What I’ve learned from travelling around the world (in short stories)

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Last year I taught a course near where I live. Without leaving our corner of Scotland, my class travelled around the world by studying twenty-four short stories from six continents. In this blog I’ll reflect on some of the things I learned from our literary journey, and suggest why I think it’s important for every writer to read work from cultures, settings and languages other than their own.
Like many people I have my favourite short story writers, and this means I have a default set of expectations about what a story could, or maybe should, be like. For example, I love Raymond Carver’s pared-down realism, his tough, wry accounts of people who don’t quite fit in to twentieth-century American society. One of the reasons for round-the-world reading is it shakes up expectations about a genre. In our class we encountered work which was very different from Carver’s: the surreal magic realism of Gabriel García Márquez’s ‘A Very Old Man with Enormous Wings’, in which a raggedy angel becomes the centre of attention in a village (if you like fantasy you should read this Colombian author). We also looked at the very quiet, very subtle marital dynamics of ‘Private Tuition by Mr Bose’, a story as delicate as spun sugar, by the Indian writer Anita Desai.
Some of the stories were a challenging mash-up of genres, such as ‘Nothing Visible’ by Siddhartha Deb. This piece starts off sounding like factual journalism, reporting on working conditions in an Indian mine, and ends up as something altogether more Gothic and supernatural. There are a huge variety of short story writers out there, writing in a huge range of forms, voices and genres, so if you think you don’t like short stories, it’s worth casting your net wider – you’re bound to find something that will strike a chord, and influence your own writing. That’s why, in the first of our Zoom book groups for creative writing students, we’ll be reading and discussing three short stories by authors from a range of cultures and backgrounds.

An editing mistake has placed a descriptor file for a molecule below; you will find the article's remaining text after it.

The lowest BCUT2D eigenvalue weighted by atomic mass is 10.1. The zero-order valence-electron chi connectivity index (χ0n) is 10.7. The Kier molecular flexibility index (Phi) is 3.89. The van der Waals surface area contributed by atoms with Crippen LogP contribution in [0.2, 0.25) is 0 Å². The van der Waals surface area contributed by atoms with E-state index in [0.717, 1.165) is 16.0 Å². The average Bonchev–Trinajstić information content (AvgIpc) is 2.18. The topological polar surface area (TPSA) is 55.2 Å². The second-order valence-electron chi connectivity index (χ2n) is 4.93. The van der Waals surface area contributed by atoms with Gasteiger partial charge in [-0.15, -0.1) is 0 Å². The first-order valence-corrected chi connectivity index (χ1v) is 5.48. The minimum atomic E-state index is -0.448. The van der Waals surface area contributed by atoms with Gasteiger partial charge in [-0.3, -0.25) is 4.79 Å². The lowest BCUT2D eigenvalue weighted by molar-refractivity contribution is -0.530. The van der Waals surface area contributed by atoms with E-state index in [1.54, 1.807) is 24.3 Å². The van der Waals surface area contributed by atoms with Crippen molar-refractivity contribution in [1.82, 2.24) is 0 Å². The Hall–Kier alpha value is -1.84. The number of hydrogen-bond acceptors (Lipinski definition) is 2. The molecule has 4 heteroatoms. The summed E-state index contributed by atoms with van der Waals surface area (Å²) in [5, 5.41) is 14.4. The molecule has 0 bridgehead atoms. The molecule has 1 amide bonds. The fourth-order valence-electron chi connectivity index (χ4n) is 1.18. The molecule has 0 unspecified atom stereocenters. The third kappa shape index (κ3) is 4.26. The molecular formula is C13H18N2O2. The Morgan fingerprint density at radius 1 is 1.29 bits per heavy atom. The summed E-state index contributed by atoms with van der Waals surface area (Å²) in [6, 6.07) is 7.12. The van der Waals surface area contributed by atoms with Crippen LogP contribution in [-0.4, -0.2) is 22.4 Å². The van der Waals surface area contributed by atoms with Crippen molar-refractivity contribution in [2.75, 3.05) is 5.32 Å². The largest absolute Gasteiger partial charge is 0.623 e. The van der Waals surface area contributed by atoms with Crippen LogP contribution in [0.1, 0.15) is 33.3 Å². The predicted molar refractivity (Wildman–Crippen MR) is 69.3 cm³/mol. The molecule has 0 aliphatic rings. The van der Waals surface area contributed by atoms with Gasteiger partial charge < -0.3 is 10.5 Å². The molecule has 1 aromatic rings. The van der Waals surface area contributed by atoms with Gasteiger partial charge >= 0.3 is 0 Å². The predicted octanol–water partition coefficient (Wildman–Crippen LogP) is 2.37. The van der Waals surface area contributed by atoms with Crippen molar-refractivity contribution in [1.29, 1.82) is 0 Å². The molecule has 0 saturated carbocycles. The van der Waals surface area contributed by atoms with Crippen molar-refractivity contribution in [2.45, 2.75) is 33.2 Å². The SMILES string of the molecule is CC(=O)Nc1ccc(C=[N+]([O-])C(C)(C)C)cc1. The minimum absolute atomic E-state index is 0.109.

Another eye-opener was learning about how some authors engage with questions which I, as an English-speaking British writer, take more or less for granted. The Kenyan Ngũgĩ wa Thiong’o, for example, is fluent in English but has chosen to write in his mother tongue, Gĩkũyũ. This means that he’s reliant upon translation for his work to reach an international audience: his story ‘The Upright Revolution’, a fable about politics and solidarity, is the most translated piece of African literature. Thiong’o explains that ‘my writing in Gĩkũyũ language, a Kenyan language, is part of the anti-imperial struggles of Kenyan people.’ He argues that Kenyan languages have been marginalised in the country’s education system, so his writing in Gĩkũyũ is political – an effort to stimulate cultural self-confidence after decolonisation.
Thiong’o is writing in a specific cultural context. It’s not quite the same thing, but even for monolingual English speakers there’s a lesson here – no-one can tell you there’s a right and a wrong way of speaking, only effective and less effective ways of writing. One of the other stories we read was Anne Donovan’s Scots-dialect ‘All That Glisters’, which resonated with members of my class not used to seeing local language in print. It can be liberating as an individual, or as part of a community, to write in your own accent.
A final lesson I learned from my short story travels was how fruitful conversations across cultures are. For example, we read stories by Yiyun Li, Jhumpa Lahiri and Chimamanda Ngozi Adichie, three American-based writers whose works are informed by their Chinese, Bengali and Nigerian heritages. These authors’ fusions of styles and influences, and their stories about migrants, emigres, tourists and others living in a variety of societies, introduced my class to different situations than those they’d lived through themselves. You learn different things when you read someone’s take on the world than you do when you’re on the regular tourist trail.
As a reader and as a writer I’ve learned a lot from going around the world in short stories. My challenge to you is to do the same – look up some of the writers named in this blog, or put together your own international reading list. There’s a whole, diverse world of amazing fiction out there, and exploring it is a lot cheaper than other ways of travelling around the world.
image of globe © Porapak Apichodilok from Pexels.

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